A green recovery
The implementation of Streamlined Energy & Carbon Reporting, the extension of the CCA scheme are both signs that this Government are willing to put in place measures to drive emissions reductions; but alone they don’t go any further than Business as Usual at this stage.
There’s a strong case for zero-carbon recovery, with many in EU, academic and policy-making departments calling for us to ‘build back the economy better’. We can certainly expect the Government to spend huge amounts of money to stimulate the economy, and there’s clear evidence that zero-carbon measures are very good economic stimuli. Support for low-carbon measures such as EV charging infrastructure, and energy storage could therefore make a real difference both to the economy and to our net-zero progress.
There are also questions around whether support for companies should be linked to emissions targets. While we’re still in the ‘survival’ phase of the pandemic for many businesses this won’t be appropriate, but as we move into the recovery phase there’s suggestions that support could be tied to emissions reduction. This is a tool that the French government is already putting into action – they have recently released €15 billion in funding for the aerospace industry, but businesses must commit to investing in electric, hydrogen and low-emission aircraft in exchange for this aid.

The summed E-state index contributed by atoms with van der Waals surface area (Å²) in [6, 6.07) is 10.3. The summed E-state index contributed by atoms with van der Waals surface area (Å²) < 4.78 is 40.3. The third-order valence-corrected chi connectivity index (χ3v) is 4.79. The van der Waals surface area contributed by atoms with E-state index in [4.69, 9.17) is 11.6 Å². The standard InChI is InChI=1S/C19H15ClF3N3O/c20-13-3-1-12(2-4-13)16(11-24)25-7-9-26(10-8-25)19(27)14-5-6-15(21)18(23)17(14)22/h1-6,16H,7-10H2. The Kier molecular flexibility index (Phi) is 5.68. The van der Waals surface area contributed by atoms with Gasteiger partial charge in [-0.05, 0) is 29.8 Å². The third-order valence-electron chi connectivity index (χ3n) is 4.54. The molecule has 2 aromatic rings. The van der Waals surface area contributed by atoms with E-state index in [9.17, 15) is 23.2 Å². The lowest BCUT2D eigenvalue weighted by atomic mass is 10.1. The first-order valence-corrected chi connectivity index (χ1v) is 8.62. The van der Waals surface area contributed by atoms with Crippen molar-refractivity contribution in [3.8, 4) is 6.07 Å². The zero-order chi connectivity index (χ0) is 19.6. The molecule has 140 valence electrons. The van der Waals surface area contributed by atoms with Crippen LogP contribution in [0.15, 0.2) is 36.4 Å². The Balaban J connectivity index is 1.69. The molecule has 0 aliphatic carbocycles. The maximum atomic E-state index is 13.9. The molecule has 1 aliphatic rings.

Navigate your way to Net-Zero with Inspired
While issues like Brexit and Covid-19 may be the key priorities for your business right now, our Net-Zero target is only getting closer, which means it’s vital that you keep taking action to decarbonise your organisation and start benefiting from the long term cost and reputational benefits.
At Inspired Energy, we know that it can be difficult to know whether you’re taking the optimum route to Net-Zero, so our experts are always on hand to help you identify the best next steps for your organisation. Call us today on 01772 689 250 to find out how we can support your organisation’s journey to net-zero.